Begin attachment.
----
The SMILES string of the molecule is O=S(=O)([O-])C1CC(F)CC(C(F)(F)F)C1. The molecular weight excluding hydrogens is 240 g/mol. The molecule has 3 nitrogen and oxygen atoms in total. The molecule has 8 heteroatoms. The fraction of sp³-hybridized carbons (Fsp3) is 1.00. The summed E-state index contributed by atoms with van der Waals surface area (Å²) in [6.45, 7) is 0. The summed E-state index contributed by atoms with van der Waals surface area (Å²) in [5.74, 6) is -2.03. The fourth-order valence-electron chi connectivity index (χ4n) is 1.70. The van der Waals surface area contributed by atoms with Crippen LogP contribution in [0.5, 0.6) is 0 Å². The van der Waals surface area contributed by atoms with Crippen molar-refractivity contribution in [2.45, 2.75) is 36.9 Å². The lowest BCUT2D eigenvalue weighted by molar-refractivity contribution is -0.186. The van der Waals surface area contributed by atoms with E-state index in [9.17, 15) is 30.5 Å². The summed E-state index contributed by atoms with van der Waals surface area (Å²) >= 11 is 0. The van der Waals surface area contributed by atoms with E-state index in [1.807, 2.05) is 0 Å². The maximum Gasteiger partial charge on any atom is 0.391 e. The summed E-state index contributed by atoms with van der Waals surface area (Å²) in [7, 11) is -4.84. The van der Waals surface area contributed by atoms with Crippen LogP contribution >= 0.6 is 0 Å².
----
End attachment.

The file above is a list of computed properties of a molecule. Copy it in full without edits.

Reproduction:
The SMILES string of the molecule is O=S(=O)([O-])C1CC(F)CC(C(F)(F)F)C1. The molecular weight excluding hydrogens is 240 g/mol. The molecule has 3 nitrogen and oxygen atoms in total. The molecule has 8 heteroatoms. The fraction of sp³-hybridized carbons (Fsp3) is 1.00. The summed E-state index contributed by atoms with van der Waals surface area (Å²) in [6.45, 7) is 0. The summed E-state index contributed by atoms with van der Waals surface area (Å²) in [5.74, 6) is -2.03. The fourth-order valence-electron chi connectivity index (χ4n) is 1.70. The van der Waals surface area contributed by atoms with Crippen LogP contribution in [0.5, 0.6) is 0 Å². The van der Waals surface area contributed by atoms with Crippen molar-refractivity contribution in [2.45, 2.75) is 36.9 Å². The lowest BCUT2D eigenvalue weighted by molar-refractivity contribution is -0.186. The van der Waals surface area contributed by atoms with E-state index in [9.17, 15) is 30.5 Å². The summed E-state index contributed by atoms with van der Waals surface area (Å²) >= 11 is 0. The van der Waals surface area contributed by atoms with E-state index in [1.807, 2.05) is 0 Å². The maximum Gasteiger partial charge on any atom is 0.391 e. The summed E-state index contributed by atoms with van der Waals surface area (Å²) in [7, 11) is -4.84. The van der Waals surface area contributed by atoms with Crippen LogP contribution >= 0.6 is 0 Å².